Bright Network D&I breakfast reveals valuable insight


Bright Network’s Diversity & Inclusion (D&I) Breakfast was held on the 18th May at Gordon Ramsay’s Heddon Street Kitchen.

As part of their aim of helping the world’s best companies find the most relevant, diverse and outstanding internship and graduate talent, Bright Network’s Anu Manthri welcomed 25 key diversity champion firms who have pledged to support a range of diversity initiatives for underrepresented groups.

Having thanked firms for their continued work in the D&I arena, Anu made a short presentation on the attitudes and perceptions of younger people entering the workforce regarding their diversity data. The audience were then challenged with a series of questions designed to invite discussion, share insights, take away best practice and network.

The presentation centred on a figure of 75% that represents the number of people with disabilities who do not disclose that they have a physical or unseen disability as part of the application process. On this issue, both BP and Accenture are working on changing the perceptions that candidates with disabilities have less chance of success when compared to those without disabilities. Both have provision for a range of disabilities and have a team member dedicated to working with candidates who declare a disability.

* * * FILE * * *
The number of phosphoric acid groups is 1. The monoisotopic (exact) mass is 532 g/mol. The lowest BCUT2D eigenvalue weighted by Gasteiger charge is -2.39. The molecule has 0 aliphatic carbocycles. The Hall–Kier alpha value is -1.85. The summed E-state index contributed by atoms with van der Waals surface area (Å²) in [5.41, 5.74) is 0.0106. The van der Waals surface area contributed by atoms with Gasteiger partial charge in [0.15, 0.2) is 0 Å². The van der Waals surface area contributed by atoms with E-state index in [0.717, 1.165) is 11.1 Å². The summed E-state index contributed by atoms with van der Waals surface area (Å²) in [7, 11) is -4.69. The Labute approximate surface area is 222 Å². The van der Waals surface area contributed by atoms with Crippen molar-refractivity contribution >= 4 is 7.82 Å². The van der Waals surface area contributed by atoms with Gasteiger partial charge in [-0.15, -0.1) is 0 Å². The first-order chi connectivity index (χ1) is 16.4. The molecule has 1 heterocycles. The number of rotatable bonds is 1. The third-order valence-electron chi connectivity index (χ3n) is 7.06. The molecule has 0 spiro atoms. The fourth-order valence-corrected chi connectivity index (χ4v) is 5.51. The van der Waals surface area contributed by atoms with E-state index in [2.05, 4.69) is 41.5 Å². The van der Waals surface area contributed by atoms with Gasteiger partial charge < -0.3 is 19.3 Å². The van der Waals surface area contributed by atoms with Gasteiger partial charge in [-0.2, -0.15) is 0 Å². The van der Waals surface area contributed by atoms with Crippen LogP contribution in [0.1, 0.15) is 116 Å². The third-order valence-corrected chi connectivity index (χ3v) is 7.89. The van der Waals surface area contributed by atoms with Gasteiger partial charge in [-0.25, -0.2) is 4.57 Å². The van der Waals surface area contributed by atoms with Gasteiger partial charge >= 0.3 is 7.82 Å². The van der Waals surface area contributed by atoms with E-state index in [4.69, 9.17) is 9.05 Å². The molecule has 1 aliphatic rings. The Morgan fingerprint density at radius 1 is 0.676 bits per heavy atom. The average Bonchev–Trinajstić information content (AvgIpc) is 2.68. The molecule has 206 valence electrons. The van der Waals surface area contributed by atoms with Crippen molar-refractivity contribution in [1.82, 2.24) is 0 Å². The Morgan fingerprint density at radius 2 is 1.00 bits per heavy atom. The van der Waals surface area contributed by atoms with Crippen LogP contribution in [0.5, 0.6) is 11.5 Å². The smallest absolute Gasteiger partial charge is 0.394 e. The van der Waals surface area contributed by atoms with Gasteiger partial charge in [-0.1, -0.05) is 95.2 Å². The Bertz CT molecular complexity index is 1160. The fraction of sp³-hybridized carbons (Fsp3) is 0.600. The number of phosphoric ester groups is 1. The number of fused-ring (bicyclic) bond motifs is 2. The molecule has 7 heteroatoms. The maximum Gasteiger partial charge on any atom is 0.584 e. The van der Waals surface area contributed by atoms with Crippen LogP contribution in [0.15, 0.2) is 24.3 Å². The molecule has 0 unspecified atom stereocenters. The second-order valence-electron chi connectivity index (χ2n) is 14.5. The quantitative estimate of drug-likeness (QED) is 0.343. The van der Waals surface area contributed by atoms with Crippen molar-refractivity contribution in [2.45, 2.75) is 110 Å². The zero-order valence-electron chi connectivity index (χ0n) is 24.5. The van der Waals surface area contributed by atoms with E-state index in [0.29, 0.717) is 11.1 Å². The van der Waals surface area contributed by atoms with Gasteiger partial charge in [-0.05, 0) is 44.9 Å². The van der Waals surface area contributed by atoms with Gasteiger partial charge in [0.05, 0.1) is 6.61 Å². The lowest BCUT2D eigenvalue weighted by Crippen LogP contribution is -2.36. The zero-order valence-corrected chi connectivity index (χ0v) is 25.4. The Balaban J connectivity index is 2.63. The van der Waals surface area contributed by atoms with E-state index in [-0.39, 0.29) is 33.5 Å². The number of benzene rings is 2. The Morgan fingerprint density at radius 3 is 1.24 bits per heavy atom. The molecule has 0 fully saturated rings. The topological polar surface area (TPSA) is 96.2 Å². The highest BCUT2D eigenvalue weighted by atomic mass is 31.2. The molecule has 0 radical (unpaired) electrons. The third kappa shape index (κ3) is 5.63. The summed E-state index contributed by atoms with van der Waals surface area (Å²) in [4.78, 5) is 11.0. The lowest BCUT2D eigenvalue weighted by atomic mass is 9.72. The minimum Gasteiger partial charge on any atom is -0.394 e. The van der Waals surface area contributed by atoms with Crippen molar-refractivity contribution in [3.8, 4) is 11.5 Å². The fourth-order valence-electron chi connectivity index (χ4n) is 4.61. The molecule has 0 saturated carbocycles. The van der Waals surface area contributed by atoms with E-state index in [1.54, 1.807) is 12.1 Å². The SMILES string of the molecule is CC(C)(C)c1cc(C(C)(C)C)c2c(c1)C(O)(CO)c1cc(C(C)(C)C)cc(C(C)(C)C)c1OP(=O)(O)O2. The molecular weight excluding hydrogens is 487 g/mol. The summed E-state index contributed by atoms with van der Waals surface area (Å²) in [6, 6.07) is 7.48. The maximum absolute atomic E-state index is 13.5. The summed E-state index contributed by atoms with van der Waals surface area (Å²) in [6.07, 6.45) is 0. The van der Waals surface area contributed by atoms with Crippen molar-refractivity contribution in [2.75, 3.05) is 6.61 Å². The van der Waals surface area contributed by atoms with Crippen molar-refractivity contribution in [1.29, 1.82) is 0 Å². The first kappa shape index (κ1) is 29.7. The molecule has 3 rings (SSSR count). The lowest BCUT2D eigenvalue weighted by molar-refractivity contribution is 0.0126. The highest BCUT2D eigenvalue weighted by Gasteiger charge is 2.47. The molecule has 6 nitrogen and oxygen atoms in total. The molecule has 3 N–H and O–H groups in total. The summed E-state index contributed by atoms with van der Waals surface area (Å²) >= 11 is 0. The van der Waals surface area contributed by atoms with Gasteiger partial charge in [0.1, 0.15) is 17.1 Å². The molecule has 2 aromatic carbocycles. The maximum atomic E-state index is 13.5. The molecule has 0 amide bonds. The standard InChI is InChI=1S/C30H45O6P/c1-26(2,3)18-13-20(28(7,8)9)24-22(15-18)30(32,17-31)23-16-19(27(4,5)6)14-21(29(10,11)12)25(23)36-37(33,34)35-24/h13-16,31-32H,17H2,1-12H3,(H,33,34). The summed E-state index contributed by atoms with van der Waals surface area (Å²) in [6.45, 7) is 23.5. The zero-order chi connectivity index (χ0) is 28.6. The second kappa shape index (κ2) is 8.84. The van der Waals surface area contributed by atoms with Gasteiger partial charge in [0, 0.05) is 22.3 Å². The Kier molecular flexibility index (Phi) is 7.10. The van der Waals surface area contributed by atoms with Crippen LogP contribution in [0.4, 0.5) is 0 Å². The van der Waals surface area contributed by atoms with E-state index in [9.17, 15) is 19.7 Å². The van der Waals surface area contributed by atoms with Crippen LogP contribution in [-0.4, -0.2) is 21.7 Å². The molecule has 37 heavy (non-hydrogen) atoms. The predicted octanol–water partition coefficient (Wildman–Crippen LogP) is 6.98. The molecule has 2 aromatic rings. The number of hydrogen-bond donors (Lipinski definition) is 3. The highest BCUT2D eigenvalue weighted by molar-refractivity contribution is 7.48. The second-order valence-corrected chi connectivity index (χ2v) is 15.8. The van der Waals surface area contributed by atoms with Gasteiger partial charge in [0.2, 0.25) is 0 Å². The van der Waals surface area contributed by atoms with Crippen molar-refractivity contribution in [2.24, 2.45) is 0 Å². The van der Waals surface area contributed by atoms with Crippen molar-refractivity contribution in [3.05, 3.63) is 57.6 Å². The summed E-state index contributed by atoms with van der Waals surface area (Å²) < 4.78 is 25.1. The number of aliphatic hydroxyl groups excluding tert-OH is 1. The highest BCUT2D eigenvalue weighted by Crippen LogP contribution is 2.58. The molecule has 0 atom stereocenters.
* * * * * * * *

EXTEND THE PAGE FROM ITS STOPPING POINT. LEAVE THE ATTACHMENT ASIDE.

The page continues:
The open discussion session asked questions around offers being made on recruiting targets versus meritocracy, how early should employers engage with students in order to make a difference, and what are employers and universities doing to welcome more diverse intakes and encourage authenticity from applicants?

On the first point, for example, Teach First blind screen all applications but then discover some diversity groups are underrepresented. Strategic work is currently taking place that looks into how they can ensure all groups do as well as they can during the recruitment process. It was also encouraging to see that many of the companies present do not have quotas, but work to aspirational targets - however, tactical marketing to specific groups can be problematic without it being clear that they are being targeted, because they sit within a specific diversity vertical.

In terms of engaging with students early on, firms such as Vodafone and Bloomberg are educating students from traditionally underrepresented groups before they attend university.  While this is a long term strategy that won’t immediately generate demonstrable ROI, it is seen as a valuable exercise that makes companies more memorable and relatable.

The London Business School discussed how they are putting representatives from different groups front and centre in their marketing collateral (digital and print) as role models to encourage diverse intakes and more authenticity.

Employers recognise the power of internal groups, for example representing LGBT, and are utilising this in their marketing to demonstrate diversity.

Overall, all attendees demonstrated how they are enthusiastic about and committed to treating diversity as a challenge to be overcome though consistency, delivering good content and investing in the technology that will deliver better insights into behaviours.

The take away message was that business as usual means reflecting the D&I agenda, amplifying it beyond the teams championing it within the business, and ensuring D&I is seen as impacting positively on business outcomes and profitability.    

It’s widely anticipated that, as the millennial generation cement themselves in the world of work, the diversity landscape will change organically and in a positive way.

Thursday, 25 May 2017

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Bright Network D&I breakfast reveals valuable insight